The Power of Feedback Manipulations: Effects on Taiwanese Junior High School Students’ Expectancy-Value Beliefs and Academic Performance

研究成果: Article同行評審

1 引文 斯高帕斯(Scopus)


The feedback given by teachers to students is one of the most important and frequent instructional practices in the classroom, which would affect the individual’s learning motivation, emotions, strategies, behavior and performance. The concept of feedback (i.e., evaluation) is conceived as information about a students’ performance on a leaning task or a test (Pekrun et al., 2014), which conveying different types of messages, such as performance improvement vs. relative performance (Butler, 1987; Steele-Johnson et al., 2008), success vs. failure feedback (Senko & Harackiewicz, 2005), temporal evaluation vs. normative evaluation (Butler, 2006), and self-referential feedback vs. normative feedback (Pekrun et al., 2014). So far, a number of studies have addressed which types of feedback students received after task engagement influences on their achievement goals and achievement-relevant outcomes (e.g., Butler, 1987, 2006; Pekrun et al. 2014; Senko & Harackiewicz, 2005). However, a few studies have examined the impact of multiple feedback on students’ learning motivations and outcomes except for the synthesize-referenced feedback (combining effects of normative and self-referential feedback) proposed by Ju and Lin (2011); in addition, the impact of feedback on both students’ expectancy and value belief has been neglected. Accordingly, based on the view of multiple goal on achievement goal theory (Pintrich, 2000), the expectancy-value theory (Eccles et al., 1983), and work by Ju and Lin, we proposed a framework linking different kinds of feedback to learning motivations and performance. More specifically, we addresses self-referential feedback based on student’s improvement of performance over time, normative feedback based on comparing a students’ performance with the performance of other students, and multiple-referential feedback based on the combined characteristics of the above two feedbacks. It posited that these kinds of feedback influence students’ expectancy-values beliefs and academic performance. These hypotheses were examined in a teaching experimental study with junior high school students. The aims of this study was to test the impacts of different kind of feedback instructions on Taiwanese junior high school seven-grade students’ expectancy-value beliefs and performance in the subject of civil ethics. Correspondingly, two research questions guided the study: (1) do different kinds of feedbacks given by teachers to students influence on their expectancy and value belief? (2) and academic performance? Moreover, which one have the most promotion effect on these beliefs and performance? For research question 1, we hypothesized that students who are given experimental manipulations will report holding higher level of learning motivation (both in terms of expectancy and value beliefs) compared to students who will not receive any feedback (i.e., control group). Among them, it is further posited that the group of multiple-referential feedback has the most effect on these belief; in addition, the expectancy and value belief held by control group will decline over time. For research question 2, we hypothesized that students who receive experimental manipulations will have better performance in the second and the third regular examinations respectively compared to control group after controlling for their performance of the first regular examination. Similarly, it is further posited that the group of multiple-referential feedback has the best effect on these performance. For expectancy-value beliefs, 4 (group) × 3 (measurement wave) two-way mixed experimental design is conducted. The first independent variable is group including four levels: Self-referential feedback, normative feedback, multiple-referential feedback, and control group (no feedback) as the between-subject factor; the second independent variable is measurement waves including three measurements as the within-subject factor. Dependent variables are students’ expectancy-value beliefs including self-efficacy, interest, utility, and attainment. For performance, nonequivalent pretest-posttest-delay posttest design is conducted. The independent variables include group (including three manipulation groups and control group) and measurement wave (including three measurements); and dependent variables are students’ performances of the second and the third regular examinations. A convenience sample was involved. A total of 170 seven-grades Taiwanese junior high school students (60 females and 60 males at ages 13-14) from eight classes with 1 school in Tainan City voluntarily participated (upon written parental consent) in this study after the study was approved by the University Ethics Committee. The period of the teaching experiment executed was the first semester of the 107 academic year (from September 2018 to January 2019) including six sessions: Firstly, all participants completed the first measurement instruments (including perceived teacher feedback and expectancy-value belief questionnaires) one week before the first regular examination; secondly, each experimental group received four manipulations via quizzes during the first to the second examinations; thirdly, all participants completed the second measurement instruments one week before the second regular examination; fourthly, each experimental group received one manipulations via the second regular examination; fifthly, each experimental group received four manipulations via quizzes during the second to the third examinations; finally, all participants completed the third measurement instruments one week before the third regular examination. The data of students’ expectancy-value beliefs and academic performance were collected respectively before and after the implementation of the three regular examinations. We used SPSS Statistics Version 17.0 for Windows in all the analyses. Firstly, we conducted a 4 × 3 two-way mixed ANOVA analysis for the first research question; and one-way ANCOVA for the second research question. On the whole, the results showed that the various types of feedback exerted different impacts on students’ expectancy-value belief and academic performance. For the first research question, results revealed that there were significant two-way interaction effects between groups and measurement waves on self-efficacy and attainment-and-utility. More specifically, the normative and multiple-referential feedback groups had a greater effect on students’ self-efficacy, and the scores of the two experimental groups in the third measurement were significantly higher than those in the first measurement and the control group; however, as hypothesized, students’ self-efficacy of control group in the third measurement was lower than that in the first measurement, implying that students’ self-efficacy of control group gradually declined over time. Moreover, the multiple-referential feedback had a positive influence on attainment-and-utility value. That is, students’ attainment-and-utility value were enhanced by multiple-referential feedback in the second measurement and its positive effect remained in the third measurement as the number of manipulations increased. However, as our expectation, students’ attainment-and-utility value among the other three groups gradually decreased over time. For the second research question, this study found that after excluding the students’ performance of the first regular examination, their performance of the second regular examination of self-referential feedback group was significantly higher than those of multiple-referential feedback group and the control group, but there was no difference from the normative feedback group. Nevertheless, with the increase of feedback manipulation time, students’ performance of the third regular examination among all the three experimental groups was significantly higher than that of control group, but differences were not found among the three experimental groups. What kind of feedback promotes students’ expectancy-value beliefs and academic performance? Results disclosed that different types of feedbacks exerts distinct impacts on students’ learning motivations and academic performance. Specifically, normative and multiple-referential feedbacks had the most effects on promoting students’ self-efficacy; multiple-referential feedback exerted the best promotion on students’ attainment-and-utility value; and all the three experimental groups had positive impacts on students’ academic performance. Results have theoretical and applied implications for understanding and improving feedback practices and students’ motivations and performance.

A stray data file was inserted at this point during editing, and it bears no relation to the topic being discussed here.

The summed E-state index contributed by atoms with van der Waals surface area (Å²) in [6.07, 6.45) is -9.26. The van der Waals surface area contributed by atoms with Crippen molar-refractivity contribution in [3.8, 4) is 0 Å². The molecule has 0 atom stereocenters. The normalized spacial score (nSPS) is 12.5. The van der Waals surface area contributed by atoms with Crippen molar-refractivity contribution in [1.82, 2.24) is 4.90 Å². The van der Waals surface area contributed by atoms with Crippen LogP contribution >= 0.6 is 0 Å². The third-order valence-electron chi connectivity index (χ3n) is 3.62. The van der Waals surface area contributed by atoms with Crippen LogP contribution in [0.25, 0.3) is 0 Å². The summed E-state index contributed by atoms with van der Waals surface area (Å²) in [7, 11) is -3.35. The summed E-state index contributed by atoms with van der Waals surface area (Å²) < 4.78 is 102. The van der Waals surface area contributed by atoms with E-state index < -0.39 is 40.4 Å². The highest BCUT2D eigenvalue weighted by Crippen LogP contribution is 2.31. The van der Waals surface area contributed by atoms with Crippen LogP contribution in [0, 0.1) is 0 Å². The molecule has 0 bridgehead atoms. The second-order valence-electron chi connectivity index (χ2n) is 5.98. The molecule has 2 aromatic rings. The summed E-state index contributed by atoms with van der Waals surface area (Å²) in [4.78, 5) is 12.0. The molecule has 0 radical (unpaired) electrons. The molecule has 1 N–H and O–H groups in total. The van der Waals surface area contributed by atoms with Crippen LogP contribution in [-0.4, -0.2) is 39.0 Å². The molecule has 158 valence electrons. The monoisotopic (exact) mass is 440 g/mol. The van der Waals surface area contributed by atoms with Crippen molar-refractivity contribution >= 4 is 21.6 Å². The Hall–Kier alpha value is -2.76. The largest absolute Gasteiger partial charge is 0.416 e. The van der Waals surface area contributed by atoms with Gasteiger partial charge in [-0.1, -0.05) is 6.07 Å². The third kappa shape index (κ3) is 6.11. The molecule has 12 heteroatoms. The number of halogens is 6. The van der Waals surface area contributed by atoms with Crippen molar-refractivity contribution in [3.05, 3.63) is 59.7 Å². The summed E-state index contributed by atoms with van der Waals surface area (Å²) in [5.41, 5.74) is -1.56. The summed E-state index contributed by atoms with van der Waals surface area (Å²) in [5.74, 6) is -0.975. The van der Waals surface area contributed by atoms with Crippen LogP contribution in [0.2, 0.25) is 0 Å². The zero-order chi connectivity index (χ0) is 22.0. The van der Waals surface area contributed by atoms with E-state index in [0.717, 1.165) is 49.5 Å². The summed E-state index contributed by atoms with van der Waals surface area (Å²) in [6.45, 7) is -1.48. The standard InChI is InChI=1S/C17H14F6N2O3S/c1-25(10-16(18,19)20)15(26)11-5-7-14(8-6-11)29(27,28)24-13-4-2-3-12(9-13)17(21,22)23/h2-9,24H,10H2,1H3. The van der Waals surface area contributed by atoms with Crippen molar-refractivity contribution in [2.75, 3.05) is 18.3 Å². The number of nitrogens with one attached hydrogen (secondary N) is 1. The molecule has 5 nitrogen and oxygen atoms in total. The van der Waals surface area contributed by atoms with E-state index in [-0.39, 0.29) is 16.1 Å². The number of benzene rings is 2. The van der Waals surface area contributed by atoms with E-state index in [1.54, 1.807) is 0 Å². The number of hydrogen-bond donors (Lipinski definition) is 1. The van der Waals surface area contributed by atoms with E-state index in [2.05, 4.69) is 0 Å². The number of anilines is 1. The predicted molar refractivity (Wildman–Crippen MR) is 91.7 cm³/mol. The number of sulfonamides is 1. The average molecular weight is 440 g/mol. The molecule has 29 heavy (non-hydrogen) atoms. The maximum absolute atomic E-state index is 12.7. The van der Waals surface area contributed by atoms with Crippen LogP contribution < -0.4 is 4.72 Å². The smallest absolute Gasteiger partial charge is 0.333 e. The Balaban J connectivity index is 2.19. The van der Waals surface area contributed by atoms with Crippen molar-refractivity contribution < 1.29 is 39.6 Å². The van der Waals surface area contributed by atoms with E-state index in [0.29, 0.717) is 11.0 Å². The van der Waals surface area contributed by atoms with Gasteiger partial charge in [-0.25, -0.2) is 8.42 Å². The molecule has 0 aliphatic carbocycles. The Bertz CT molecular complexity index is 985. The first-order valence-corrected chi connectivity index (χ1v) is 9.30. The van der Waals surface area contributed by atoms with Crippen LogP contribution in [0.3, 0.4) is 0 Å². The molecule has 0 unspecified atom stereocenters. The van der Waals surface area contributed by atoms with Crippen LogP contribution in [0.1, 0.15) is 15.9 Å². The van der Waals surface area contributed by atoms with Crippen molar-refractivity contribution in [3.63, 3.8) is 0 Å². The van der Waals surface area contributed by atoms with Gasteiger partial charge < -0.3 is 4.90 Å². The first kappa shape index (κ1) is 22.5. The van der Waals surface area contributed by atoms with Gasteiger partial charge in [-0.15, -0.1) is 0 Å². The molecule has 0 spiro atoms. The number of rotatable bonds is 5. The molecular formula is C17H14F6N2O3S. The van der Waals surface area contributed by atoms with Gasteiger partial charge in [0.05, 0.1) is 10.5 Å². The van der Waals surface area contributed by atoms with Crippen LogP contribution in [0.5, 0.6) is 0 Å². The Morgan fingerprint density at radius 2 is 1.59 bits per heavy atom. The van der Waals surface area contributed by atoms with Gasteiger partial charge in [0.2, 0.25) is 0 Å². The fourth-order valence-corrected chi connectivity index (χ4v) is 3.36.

頁(從 - 到)383-406
期刊Bulletin of Educational Psychology
出版狀態Published - 2021

All Science Journal Classification (ASJC) codes

  • 教育
  • 發展與教育心理學


深入研究「The Power of Feedback Manipulations: Effects on Taiwanese Junior High School Students’ Expectancy-Value Beliefs and Academic Performance」主題。共同形成了獨特的指紋。